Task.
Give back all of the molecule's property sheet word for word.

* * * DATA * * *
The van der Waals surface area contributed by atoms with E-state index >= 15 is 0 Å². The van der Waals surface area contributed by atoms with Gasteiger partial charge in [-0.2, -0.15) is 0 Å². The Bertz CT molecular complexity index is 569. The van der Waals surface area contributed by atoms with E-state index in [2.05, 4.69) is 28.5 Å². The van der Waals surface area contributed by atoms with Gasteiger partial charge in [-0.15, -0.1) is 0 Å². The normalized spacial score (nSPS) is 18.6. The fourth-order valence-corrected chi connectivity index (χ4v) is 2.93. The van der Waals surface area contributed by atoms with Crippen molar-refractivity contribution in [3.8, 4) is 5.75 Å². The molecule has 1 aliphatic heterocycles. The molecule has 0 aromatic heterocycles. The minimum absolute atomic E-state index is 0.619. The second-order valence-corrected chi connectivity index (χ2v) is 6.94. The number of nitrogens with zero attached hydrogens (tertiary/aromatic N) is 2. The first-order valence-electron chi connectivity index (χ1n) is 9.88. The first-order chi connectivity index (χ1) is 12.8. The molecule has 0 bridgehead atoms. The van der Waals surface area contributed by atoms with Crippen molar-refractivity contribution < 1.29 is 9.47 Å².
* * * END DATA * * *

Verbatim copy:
The van der Waals surface area contributed by atoms with E-state index >= 15 is 0 Å². The van der Waals surface area contributed by atoms with Gasteiger partial charge in [-0.2, -0.15) is 0 Å². The Bertz CT molecular complexity index is 569. The van der Waals surface area contributed by atoms with E-state index in [2.05, 4.69) is 28.5 Å². The van der Waals surface area contributed by atoms with Gasteiger partial charge in [-0.15, -0.1) is 0 Å². The normalized spacial score (nSPS) is 18.6. The fourth-order valence-corrected chi connectivity index (χ4v) is 2.93. The van der Waals surface area contributed by atoms with Crippen molar-refractivity contribution in [3.8, 4) is 5.75 Å². The molecule has 1 aliphatic heterocycles. The molecule has 0 aromatic heterocycles. The minimum absolute atomic E-state index is 0.619. The second-order valence-corrected chi connectivity index (χ2v) is 6.94. The number of nitrogens with zero attached hydrogens (tertiary/aromatic N) is 2. The first-order valence-electron chi connectivity index (χ1n) is 9.88. The first-order chi connectivity index (χ1) is 12.8. The molecule has 0 bridgehead atoms. The van der Waals surface area contributed by atoms with Crippen molar-refractivity contribution < 1.29 is 9.47 Å².